All agree water is precious but ...

Candidates have different solutions for how we can protect our waterways.
Candidates have different solutions for how we can protect our waterways. Photo: Allied Press Files
Water is a hot topic for Clutha-Southland candidates this election and all want to see improvements made going forward.

Greens candidate Rachael Goldsmith said the time for action was now, in regards to water quality.

''Saving our waterways isn't about destroying the farming industry.''

Farmers had done a lot of work in regards to waterways, and she encouraged them to continue their good work and to lead the way, she said.

The Greens would immediately institute a water levy on water exporters, she said.

''But we understand that domestic primary industry needs are diverse and complex, so we'll be consulting with industry stakeholders to gauge what's viable before instituting any domestic water taxes.''

Conservative Party candidate Lachie Ashton said there was clear evidence water quality in our rivers, lakes and estuaries had deteriorated to the point where the biodiversity and quality of our waterways was in grave danger.

''This has been brought about by a number of factors including hydro-electric power generation, agricultural development, including irrigation, invasive weeds and pests, local and international tourism, flood protection work, urban pollution, illegal dumping and stormwater run-off from roads and properties.''

The party did not support an irrigation tax, but the country needed clear goals and a united approach, backed by science and research to repair, protect and maintain waterways in good health, Mr Ashton said.

''We believe we will achieve much more by working with farmers to improve water quality through putting into practice what is known to work and investing in research and development to find new ways to solve our environmental problems.''

Labour candidate Cherie Chapman said everyone wanted New Zealand's water to be free, clean and accessible but in many places it was deteriorating.

''No-one wants a water levy. I certainly didn't want a water levy. Ultimately Labour doesn't, but we've made the hard call to do something now because the National government's hands-off approach to water quality has not served the farming community at all well.''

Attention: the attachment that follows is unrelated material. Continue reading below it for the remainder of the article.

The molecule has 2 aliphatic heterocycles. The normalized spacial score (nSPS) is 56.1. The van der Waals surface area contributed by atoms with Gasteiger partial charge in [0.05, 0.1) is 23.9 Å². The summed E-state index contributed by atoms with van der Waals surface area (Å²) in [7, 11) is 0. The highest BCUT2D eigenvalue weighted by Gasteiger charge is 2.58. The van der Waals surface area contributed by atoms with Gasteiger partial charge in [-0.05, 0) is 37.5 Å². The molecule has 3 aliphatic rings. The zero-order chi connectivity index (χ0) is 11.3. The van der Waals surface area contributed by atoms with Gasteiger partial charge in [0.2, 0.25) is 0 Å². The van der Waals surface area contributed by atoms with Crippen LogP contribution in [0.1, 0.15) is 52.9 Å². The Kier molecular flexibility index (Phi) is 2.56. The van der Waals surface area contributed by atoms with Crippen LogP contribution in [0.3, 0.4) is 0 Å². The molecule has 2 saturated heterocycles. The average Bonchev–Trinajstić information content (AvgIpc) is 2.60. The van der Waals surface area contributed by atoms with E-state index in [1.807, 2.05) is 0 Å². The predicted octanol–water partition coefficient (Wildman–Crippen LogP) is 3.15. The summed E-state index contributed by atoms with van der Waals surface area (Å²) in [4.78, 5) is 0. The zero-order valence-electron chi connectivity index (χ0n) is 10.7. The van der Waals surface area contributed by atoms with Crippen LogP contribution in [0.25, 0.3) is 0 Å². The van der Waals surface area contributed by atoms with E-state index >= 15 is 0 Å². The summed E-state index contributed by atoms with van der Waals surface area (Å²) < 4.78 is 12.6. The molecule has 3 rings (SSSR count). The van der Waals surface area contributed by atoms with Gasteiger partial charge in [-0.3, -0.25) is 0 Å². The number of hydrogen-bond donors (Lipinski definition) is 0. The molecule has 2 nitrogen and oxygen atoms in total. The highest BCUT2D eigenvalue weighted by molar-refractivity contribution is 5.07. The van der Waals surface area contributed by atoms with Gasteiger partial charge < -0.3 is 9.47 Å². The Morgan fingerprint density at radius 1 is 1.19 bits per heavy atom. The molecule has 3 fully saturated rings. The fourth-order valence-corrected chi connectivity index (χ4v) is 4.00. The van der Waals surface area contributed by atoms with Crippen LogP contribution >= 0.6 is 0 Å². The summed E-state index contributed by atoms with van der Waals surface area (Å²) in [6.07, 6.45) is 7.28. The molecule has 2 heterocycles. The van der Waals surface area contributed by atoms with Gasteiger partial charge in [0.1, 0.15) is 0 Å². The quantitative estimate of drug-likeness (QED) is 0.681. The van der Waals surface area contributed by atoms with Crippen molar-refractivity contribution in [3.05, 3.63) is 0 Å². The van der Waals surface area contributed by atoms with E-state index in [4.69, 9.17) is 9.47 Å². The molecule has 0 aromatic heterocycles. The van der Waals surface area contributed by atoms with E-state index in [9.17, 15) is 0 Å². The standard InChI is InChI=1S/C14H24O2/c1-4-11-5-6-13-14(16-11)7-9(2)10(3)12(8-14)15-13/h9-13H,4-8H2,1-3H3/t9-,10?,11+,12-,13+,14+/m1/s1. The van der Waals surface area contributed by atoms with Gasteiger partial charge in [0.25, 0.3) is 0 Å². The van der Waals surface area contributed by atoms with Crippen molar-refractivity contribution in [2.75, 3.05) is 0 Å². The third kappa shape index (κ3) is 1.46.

Ms Chapman said she was impressed with the many farming initiatives to use best practice and acknowledged the catchment groups set up were mainly working.

She asked farmers to look at the levy as a small investment to help preserve farming businesses and a future for the industry.

''Labour's policy is saying that we all have a part to play.''

National candidate Hamish Walker said freshwater management was a priority for National.

''We have invested over $400million - six times as much as the previous government - in freshwater improvements and were the first government to introduce a freshwater management policy.''

Most rivers and lakes were swimmable most of the time, but people needed to be realistic, as it would cost billions of dollars to guarantee swimming in every single waterway in New Zealand all year round, Mr Walker said.

National would not introduce a general water tax on commercial users and farmers, but had asked the Technical Working Group to look at a levy on bottled water for export, Mr Walker said,

''But there are no plans to extend that levy any further,'' he said.

New Zealand First candidate Mark Patterson said the party was totally against a punitive tax on irrigation and it would remain a common good.

''Increased economic activity as a result of irrigation already generates huge amounts of tax revenue.''

New Zealand First would, however, put a royalty on bottled water for export and return 25% to the region of extraction, he said.

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